Phase two was to listen to what my skin was telling me: The small white bumps on my chin, Rubin speculated, were probably the result of warm weather, which causes oil glands to go into overdrive, producing congestion. The dark circles under my eyes meant that I needed more sleep — and less wine — and that red mark on my forehead, she explained, was on my bladder meridian, a sign that my body was fighting a urinary tract infection. (And she was right, as my general practitioner confirmed shortly after my visit.)
Once I stopped seeing my face as a battlefield and instead as a map for which I now had the key (or at least some semblance of one), my focus was to start healing my skin, saturating it with nutrients and vitamins instead of causing trauma by picking.
To get some more insight into my picking problem, I turned to Dr. Amy Wechsler, a dermatologist, psychiatrist, and author of The Mind-Beauty Connection, who argues that picking doesn't necessarily mean you have a distorted self-image — but if you do it every day, do it alone, create scabs, and cause bleeding, or if thoughts about it distract you from your daily life, you're dealing with something more than a bad habit. In these extreme cases, picking could be a symptom of something deeper: anxiety, OCD, depression, body dysmorphic disorder, or even psychosis.
For Wechsler, treatments run the gamut from sticky notes in the bathroom that say "Don't pick!" to therapy. In my case, she suggested countering breakouts with a proactive dermatological regimen — a response that would eventually mean fewer pimples, and, in the meantime, would make me feel better just by taking action. She also added that seeing a therapist wouldn't hurt.
Newly equipped with an arsenal of tools to fight my picking problem, I decided to give it all a go. Over the next few weeks, I took long bubble baths, gave myself at-home facials, and made a point to moisturize my entire body. I settled into a (mostly) regular beauty routine involving a variety of sumptuous serums and creams for day and night. I tried to understand what my skin was telling me — paying attention, for example, to how cutting out dairy and coffee from my diet affected not just my energy levels and digestion but also my skin. I made time for regular spa facials and I started seeing a healer — not a therapist, per se, but someone I could talk with about self-image as well as the anxiety, anger, and sometime depression that, nearly a year after I separated from my husband, persisted.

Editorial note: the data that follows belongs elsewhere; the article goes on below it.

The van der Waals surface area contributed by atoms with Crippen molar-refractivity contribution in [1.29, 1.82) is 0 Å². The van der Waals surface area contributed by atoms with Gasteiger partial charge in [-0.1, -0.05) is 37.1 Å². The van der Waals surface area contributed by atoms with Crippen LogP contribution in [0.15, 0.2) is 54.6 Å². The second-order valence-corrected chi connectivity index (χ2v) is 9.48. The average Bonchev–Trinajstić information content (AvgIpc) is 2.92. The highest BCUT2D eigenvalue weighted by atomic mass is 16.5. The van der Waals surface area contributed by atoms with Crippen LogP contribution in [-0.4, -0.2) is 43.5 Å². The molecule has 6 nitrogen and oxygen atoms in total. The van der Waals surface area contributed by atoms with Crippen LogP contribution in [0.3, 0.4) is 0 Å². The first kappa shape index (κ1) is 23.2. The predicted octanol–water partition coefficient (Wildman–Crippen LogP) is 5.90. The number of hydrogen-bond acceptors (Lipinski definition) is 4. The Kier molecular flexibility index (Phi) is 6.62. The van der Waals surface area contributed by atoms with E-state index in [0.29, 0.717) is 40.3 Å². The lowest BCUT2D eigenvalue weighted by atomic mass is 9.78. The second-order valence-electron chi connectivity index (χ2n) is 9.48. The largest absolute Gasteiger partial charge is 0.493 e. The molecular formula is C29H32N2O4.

It didn't work right away. Often, I got lazy and skipped my morning ritual; several times, I started to pick and had to give myself a mental slap, followed (naturally!) by a mental hug. But I didn't ever let myself go full-on Jack the Ripper on my face.
Perhaps most important, I noticed a correlation between how I treated my skin and how I felt about it. If I stayed out late and stumbled home to bed, waking up with smudged mascara and smears of tinted moisturizer on my pillow, I knew I was going to have a "bad face day." A half-hour of pampering with scrubs and serums and tingly creams didn't ever get rid of the pimple, but when I looked in the mirror, I felt better: Prettier and, yes, smarter, too.